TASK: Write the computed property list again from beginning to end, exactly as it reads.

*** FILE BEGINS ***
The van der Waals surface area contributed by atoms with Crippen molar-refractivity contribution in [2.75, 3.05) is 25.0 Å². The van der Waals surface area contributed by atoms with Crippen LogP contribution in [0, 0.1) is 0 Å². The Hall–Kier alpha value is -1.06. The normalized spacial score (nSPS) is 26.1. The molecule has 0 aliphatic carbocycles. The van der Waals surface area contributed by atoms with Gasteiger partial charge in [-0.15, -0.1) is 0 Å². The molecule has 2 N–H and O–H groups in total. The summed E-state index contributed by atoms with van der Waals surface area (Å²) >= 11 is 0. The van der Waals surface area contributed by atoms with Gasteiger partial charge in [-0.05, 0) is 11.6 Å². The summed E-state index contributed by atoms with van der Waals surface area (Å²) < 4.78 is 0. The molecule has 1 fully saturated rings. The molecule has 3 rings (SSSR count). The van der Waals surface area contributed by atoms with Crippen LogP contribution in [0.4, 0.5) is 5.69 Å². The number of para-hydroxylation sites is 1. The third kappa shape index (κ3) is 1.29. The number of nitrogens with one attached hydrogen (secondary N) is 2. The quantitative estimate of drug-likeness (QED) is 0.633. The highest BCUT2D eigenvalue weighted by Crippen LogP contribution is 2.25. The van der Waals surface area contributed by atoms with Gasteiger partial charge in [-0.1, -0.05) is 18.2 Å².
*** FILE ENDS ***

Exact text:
The van der Waals surface area contributed by atoms with Crippen molar-refractivity contribution in [2.75, 3.05) is 25.0 Å². The van der Waals surface area contributed by atoms with Crippen LogP contribution in [0, 0.1) is 0 Å². The Hall–Kier alpha value is -1.06. The normalized spacial score (nSPS) is 26.1. The molecule has 0 aliphatic carbocycles. The van der Waals surface area contributed by atoms with Gasteiger partial charge in [-0.15, -0.1) is 0 Å². The molecule has 2 N–H and O–H groups in total. The summed E-state index contributed by atoms with van der Waals surface area (Å²) >= 11 is 0. The van der Waals surface area contributed by atoms with Gasteiger partial charge in [-0.05, 0) is 11.6 Å². The summed E-state index contributed by atoms with van der Waals surface area (Å²) < 4.78 is 0. The molecule has 1 fully saturated rings. The molecule has 3 rings (SSSR count). The van der Waals surface area contributed by atoms with Crippen LogP contribution in [0.4, 0.5) is 5.69 Å². The number of para-hydroxylation sites is 1. The third kappa shape index (κ3) is 1.29. The number of nitrogens with one attached hydrogen (secondary N) is 2. The quantitative estimate of drug-likeness (QED) is 0.633. The highest BCUT2D eigenvalue weighted by Crippen LogP contribution is 2.25. The van der Waals surface area contributed by atoms with Gasteiger partial charge in [-0.1, -0.05) is 18.2 Å².